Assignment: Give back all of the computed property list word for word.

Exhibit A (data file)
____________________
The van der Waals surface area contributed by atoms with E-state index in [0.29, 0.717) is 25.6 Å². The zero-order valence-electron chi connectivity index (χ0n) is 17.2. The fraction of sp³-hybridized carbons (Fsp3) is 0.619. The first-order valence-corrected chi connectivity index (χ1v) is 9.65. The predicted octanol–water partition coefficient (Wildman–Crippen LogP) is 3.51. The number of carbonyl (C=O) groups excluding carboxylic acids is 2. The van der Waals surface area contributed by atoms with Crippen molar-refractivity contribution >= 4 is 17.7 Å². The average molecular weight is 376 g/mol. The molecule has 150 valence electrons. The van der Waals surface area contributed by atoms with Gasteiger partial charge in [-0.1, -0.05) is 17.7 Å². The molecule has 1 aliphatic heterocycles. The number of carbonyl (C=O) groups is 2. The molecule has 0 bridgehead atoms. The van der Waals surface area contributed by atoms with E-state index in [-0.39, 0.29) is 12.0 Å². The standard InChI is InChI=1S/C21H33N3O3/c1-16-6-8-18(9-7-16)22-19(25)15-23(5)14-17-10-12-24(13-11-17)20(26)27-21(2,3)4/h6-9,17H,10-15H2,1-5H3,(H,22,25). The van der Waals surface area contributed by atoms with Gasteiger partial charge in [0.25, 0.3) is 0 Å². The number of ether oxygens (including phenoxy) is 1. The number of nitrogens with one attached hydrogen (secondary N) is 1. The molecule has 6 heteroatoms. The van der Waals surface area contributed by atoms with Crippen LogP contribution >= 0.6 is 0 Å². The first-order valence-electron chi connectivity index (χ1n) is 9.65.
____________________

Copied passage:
The van der Waals surface area contributed by atoms with E-state index in [0.29, 0.717) is 25.6 Å². The zero-order valence-electron chi connectivity index (χ0n) is 17.2. The fraction of sp³-hybridized carbons (Fsp3) is 0.619. The first-order valence-corrected chi connectivity index (χ1v) is 9.65. The predicted octanol–water partition coefficient (Wildman–Crippen LogP) is 3.51. The number of carbonyl (C=O) groups excluding carboxylic acids is 2. The van der Waals surface area contributed by atoms with Crippen molar-refractivity contribution >= 4 is 17.7 Å². The average molecular weight is 376 g/mol. The molecule has 150 valence electrons. The van der Waals surface area contributed by atoms with Gasteiger partial charge in [-0.1, -0.05) is 17.7 Å². The molecule has 1 aliphatic heterocycles. The number of carbonyl (C=O) groups is 2. The molecule has 0 bridgehead atoms. The van der Waals surface area contributed by atoms with E-state index in [-0.39, 0.29) is 12.0 Å². The standard InChI is InChI=1S/C21H33N3O3/c1-16-6-8-18(9-7-16)22-19(25)15-23(5)14-17-10-12-24(13-11-17)20(26)27-21(2,3)4/h6-9,17H,10-15H2,1-5H3,(H,22,25). The van der Waals surface area contributed by atoms with Gasteiger partial charge in [0.25, 0.3) is 0 Å². The number of ether oxygens (including phenoxy) is 1. The number of nitrogens with one attached hydrogen (secondary N) is 1. The molecule has 6 heteroatoms. The van der Waals surface area contributed by atoms with Crippen LogP contribution >= 0.6 is 0 Å². The first-order valence-electron chi connectivity index (χ1n) is 9.65.